Since August 6, 1992, the Gift of the Givers has distributed more than R2.1 billion in aid to recipients in 43 countries, including our own. Much of the work goes undocumented, like the poverty relief, drilling for water and food programmes in severa
A QUARTER of a century ago, a young South African doctor received an instruction from his spiritual teacher in Istanbul. He was to return home and devote his life to the service of others, because the best among people are those who benefit humanity.
Imtiaz Sooliman returned home to Pietermartizburg and did just that, seeing neither race, creed nor colour as he put together a disaster relief and humanitarian organisation, the likes of which had not been seen in the world.
Since August 6, 1992, the Gift of the Givers has distributed more than R2.1 billion in aid to recipients in 43 countries, including our own. Much of the work goes undocumented, like the poverty relief, drilling for water and food programmes in several provinces, including the Northern Cape.
Some of the most enduring work takes place in some of the most desperate townships, serving South Africans and the African immigrant diaspora alike, keeping them from the edge of malnutrition.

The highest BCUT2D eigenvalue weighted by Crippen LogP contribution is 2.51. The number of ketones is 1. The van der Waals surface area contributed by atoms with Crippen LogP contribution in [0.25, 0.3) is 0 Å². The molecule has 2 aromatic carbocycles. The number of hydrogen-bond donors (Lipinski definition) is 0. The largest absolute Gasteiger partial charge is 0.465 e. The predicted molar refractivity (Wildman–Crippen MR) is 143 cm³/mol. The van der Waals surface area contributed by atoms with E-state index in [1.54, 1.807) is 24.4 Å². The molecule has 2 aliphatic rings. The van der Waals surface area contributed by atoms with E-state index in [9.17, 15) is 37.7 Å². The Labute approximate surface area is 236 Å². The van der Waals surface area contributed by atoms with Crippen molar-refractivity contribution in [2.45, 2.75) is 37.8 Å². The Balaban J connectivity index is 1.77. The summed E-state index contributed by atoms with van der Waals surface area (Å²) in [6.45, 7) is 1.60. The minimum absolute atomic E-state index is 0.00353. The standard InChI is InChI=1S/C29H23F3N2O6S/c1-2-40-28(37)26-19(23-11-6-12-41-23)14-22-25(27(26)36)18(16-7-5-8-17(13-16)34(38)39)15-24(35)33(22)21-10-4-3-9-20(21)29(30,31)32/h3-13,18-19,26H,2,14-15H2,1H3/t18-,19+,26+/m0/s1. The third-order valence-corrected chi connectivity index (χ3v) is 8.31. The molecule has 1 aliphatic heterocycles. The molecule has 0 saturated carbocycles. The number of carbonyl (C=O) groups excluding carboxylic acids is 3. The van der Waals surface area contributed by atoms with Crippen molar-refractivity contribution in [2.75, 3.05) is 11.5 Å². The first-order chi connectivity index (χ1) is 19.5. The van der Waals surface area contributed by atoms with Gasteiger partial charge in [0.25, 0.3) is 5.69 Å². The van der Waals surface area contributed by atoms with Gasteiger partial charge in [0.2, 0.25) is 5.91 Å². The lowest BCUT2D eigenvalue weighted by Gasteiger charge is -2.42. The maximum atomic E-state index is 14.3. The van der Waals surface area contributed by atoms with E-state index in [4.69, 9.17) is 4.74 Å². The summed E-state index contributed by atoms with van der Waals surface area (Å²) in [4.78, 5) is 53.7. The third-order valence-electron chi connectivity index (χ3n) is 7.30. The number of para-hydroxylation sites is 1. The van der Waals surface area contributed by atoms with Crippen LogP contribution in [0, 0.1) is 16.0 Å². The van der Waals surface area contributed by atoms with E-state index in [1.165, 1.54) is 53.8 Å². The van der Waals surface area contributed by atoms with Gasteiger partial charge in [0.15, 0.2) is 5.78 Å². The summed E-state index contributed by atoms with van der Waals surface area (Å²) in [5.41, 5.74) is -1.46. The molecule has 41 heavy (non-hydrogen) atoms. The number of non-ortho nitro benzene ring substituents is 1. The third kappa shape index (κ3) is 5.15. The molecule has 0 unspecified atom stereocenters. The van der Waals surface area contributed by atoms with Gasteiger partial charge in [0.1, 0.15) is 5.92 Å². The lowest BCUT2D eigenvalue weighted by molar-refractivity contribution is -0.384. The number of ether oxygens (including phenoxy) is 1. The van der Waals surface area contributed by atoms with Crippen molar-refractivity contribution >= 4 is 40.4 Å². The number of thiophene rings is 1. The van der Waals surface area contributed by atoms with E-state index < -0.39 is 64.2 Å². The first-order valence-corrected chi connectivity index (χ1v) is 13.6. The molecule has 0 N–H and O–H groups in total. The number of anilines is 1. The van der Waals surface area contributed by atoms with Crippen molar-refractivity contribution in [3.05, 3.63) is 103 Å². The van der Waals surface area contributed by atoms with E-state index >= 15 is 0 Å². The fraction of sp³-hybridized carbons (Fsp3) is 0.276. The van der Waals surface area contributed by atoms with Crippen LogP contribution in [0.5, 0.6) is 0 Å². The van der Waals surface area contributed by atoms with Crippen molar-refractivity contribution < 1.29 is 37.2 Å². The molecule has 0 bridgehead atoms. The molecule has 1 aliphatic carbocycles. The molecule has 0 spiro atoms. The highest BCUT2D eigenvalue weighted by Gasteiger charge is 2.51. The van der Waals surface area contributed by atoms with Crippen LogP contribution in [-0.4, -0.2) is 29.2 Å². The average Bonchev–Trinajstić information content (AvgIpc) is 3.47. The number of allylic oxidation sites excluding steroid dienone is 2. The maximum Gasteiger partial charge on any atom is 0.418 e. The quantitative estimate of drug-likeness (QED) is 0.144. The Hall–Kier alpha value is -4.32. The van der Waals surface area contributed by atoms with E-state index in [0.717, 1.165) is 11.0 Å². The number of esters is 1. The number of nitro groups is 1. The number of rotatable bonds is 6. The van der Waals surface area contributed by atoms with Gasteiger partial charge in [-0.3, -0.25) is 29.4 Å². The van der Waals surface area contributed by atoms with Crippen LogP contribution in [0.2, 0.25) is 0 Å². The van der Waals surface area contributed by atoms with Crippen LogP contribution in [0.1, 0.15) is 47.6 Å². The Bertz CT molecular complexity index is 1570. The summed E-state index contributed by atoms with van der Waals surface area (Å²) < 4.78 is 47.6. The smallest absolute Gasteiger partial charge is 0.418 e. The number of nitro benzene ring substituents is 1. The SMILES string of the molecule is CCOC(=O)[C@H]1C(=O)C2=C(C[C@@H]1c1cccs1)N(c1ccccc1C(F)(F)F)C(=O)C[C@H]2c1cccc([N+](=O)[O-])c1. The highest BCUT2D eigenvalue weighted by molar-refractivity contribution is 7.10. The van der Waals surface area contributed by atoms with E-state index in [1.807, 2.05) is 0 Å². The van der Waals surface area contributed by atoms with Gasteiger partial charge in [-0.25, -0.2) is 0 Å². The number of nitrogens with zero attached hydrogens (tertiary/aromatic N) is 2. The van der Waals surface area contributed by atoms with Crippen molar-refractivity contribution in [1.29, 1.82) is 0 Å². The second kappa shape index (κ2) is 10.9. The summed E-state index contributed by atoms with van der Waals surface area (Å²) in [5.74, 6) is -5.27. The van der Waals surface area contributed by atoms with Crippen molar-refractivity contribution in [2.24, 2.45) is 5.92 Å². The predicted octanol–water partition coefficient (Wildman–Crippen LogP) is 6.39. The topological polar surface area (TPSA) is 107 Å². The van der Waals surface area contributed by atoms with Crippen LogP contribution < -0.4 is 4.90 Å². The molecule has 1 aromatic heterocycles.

It doesn’t matter where the crisis is, you can be assured that the Gift of the Givers will be there; Bosnia, Haiti, Iran, Syria, Pakistan, the Philippines etc. Perhaps the great proof of Sooliman’s success can be seen in the calibre of people who answer the call every time he rings, giving their time for free; highly trained surgeons, specialists, nurses, relief workers, ordinary men and women compelled to breathe life into the injunction his spiritual leader gave him that night in Istanbul: “Help all people of all races or all religions, of all classes, of all colours, of all geographical locations.
“Treat people with love, kindness, compassion and mercy. Feed the hungry, clothe the naked, provide water for the thirsty. Wipe the tear of a grieving child, caress the head of an orphan, say words of good counsel to a widow; that costs nothing. Best among people are those that benefit humanity.”
Oh, but we could all do the same.
We salute Imtiaz Sooliman, a South African in humanity’s finest tradition. You make us proud. All the best for the next 25 years of service.